Family Pet Killed by Mountain Lion as Coyote Sightings Increase

Posted by on Nov 28th, 2013 and filed under News. You can follow any responses to this entry through the RSS 2.0. You can leave a response or trackback to this entry

Photo provided by the Mattersteig family The Mattersteig family is mourning the loss of their dog Bridget who was killed by a mountain lion on Saturday.

Photo provided by the Mattersteig family
The Mattersteig family is mourning the loss of their dog Bridget who was killed by a mountain lion on Saturday.


Residents in the foothills area are being warned to be cautious due to a recent mountain lion attack on a small dog just off Briggs Avenue. Early Saturday morning, local resident Kim Mattersteig found the remains of her beloved dog Bridget in the backyard of her home. The dog had been viciously attacked by what authorities told Mattersteig was likely a mountain lion. There are several deep scratches along the back fence of her property that appear to be made by an animal jumping over the fence.

Mattersteig and her husband Paul contacted the Los Angeles County Animal Control, which sent an officer out to the area. He traced the likely path of the animal and saw fresh mountain lion paw prints.

The 22-pound elderly dog had used the doggy door during the night. It was not until the next morning the family realized that she had not come back into the house.

Claw scratches run along the back fence of the property indicating where the mountain lion had attempted to jump back over the fence, perhaps with its prey. From the marks it does not seem the animal was able to make the leap.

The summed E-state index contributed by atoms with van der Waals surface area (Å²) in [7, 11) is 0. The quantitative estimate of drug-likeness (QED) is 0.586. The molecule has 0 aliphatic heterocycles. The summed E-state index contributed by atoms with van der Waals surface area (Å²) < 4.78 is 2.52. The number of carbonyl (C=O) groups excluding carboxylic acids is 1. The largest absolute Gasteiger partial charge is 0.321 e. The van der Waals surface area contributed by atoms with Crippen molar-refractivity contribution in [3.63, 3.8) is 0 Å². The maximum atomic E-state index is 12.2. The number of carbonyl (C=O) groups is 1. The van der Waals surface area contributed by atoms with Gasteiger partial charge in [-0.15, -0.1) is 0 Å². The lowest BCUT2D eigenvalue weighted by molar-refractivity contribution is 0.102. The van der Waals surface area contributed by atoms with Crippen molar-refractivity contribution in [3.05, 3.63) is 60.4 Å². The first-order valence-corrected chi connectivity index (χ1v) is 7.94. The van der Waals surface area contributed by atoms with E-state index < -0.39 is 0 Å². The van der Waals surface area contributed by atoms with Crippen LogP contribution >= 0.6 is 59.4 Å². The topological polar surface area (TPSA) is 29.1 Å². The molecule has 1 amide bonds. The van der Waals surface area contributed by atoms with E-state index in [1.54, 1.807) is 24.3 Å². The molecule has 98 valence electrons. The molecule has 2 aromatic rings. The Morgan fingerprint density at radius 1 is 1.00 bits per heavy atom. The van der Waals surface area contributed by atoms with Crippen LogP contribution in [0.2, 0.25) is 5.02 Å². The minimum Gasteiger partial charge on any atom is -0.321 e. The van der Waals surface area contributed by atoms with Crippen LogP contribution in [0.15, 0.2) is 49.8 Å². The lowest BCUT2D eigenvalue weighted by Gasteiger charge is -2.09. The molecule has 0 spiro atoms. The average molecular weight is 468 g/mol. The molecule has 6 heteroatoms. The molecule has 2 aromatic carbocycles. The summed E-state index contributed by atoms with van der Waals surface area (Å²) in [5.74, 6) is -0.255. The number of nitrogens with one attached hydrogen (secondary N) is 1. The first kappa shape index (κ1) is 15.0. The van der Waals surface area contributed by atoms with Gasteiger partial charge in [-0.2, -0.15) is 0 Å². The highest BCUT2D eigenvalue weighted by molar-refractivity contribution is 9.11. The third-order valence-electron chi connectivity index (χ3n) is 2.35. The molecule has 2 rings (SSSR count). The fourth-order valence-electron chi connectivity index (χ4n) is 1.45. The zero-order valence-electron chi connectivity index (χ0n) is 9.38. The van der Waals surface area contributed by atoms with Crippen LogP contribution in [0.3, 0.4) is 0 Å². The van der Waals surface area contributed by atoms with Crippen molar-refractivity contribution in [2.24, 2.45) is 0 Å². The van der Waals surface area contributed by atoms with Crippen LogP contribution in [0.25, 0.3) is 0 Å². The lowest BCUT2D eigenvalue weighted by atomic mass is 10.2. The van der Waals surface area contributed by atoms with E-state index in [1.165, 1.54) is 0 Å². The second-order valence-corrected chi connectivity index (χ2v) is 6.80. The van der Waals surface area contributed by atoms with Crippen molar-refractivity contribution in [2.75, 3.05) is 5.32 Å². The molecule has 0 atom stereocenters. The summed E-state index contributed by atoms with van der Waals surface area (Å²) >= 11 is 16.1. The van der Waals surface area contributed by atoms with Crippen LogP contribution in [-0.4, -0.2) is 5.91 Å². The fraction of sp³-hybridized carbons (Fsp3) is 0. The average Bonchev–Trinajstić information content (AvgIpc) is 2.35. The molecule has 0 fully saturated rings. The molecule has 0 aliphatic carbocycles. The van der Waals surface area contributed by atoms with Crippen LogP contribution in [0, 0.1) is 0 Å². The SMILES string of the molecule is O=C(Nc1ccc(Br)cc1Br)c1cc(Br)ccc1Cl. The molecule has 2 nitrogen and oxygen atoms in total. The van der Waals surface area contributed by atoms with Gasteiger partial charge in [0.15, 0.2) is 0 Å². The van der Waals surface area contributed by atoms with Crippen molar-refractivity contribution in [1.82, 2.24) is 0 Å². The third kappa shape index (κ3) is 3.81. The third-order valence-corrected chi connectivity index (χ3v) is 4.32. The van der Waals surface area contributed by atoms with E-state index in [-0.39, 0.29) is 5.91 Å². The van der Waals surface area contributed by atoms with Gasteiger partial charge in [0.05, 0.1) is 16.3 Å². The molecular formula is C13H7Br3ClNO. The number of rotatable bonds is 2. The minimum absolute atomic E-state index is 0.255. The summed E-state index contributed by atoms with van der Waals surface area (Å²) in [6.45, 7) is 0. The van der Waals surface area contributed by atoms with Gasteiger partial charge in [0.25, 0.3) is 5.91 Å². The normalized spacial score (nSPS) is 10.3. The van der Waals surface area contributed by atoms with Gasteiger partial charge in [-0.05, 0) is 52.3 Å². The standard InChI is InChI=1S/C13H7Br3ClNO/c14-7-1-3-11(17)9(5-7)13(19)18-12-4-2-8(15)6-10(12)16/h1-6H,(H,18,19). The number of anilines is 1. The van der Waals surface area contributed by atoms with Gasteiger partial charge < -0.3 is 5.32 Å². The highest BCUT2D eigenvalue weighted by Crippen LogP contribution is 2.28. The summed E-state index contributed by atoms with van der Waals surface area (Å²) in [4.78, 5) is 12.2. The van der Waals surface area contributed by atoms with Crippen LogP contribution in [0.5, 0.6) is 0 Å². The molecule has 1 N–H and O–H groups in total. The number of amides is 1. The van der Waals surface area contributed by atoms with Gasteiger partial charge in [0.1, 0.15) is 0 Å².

Mattersteig found an area of the yard where the vegetation was matted down. It is there where she thinks the mountain lion lay down after killing Bridget.

The Mattersteigs are well aware of the wildlife around them. They have tried to take precautions.

“We never leave food out,” Mattersteig said. Leaving food out is a big draw for wildlife.

“This is not so much an animal problem as a people problem,” said Andrew Hughan, spokesman for the California Dept. of Fish and Game.

During the recent bear sightings, residents were warned to keep their garbage cans secure until the morning of trash pick-up day.

“And don’t leave any food out, like dog or cat food,” Hughan said. If dogs or cats are fed outside, their food and water bowls need to be brought in after the animal is done eating. The pet food might not necessarily bring larger animals but can bring smaller ones, which in turn entice larger animals to follow their scent to a home. Sometimes the food is not left out for pets but actually is left out as a way of helping the wildlife; however, Hughan said this is not helping the animals.

“Wild animals don’t need your handouts. They need your respect,” states the Dept. of Fish and Games website.

Hughan added that feeding wildlife could actually harm them. They get used to being fed by humans and lose their natural fear and can become aggressive.

Lately residents in the Briggs Terrace area have reported sightings of coyotes – several coyotes – roaming the area. One longtime La Crescenta resident told CVW that one evening about midnight, he had witnessed five coyotes cross Foothill Boulevard traveling south from the Crescenta Cañada YMCA.

Being a longtime resident, he said it was rare that he would see coyotes below Foothill Boulevard. Other residents reported sightings stating that, in the past, the coyotes looked thin, but these were healthy and big animals.

Mattersteig has been hearing more coyote howls in recent months as well. She has also seen more notices of missing pets.

“Coyotes are a major problem statewide,” Hughan said. “It is a big problem but there really is not a solution.”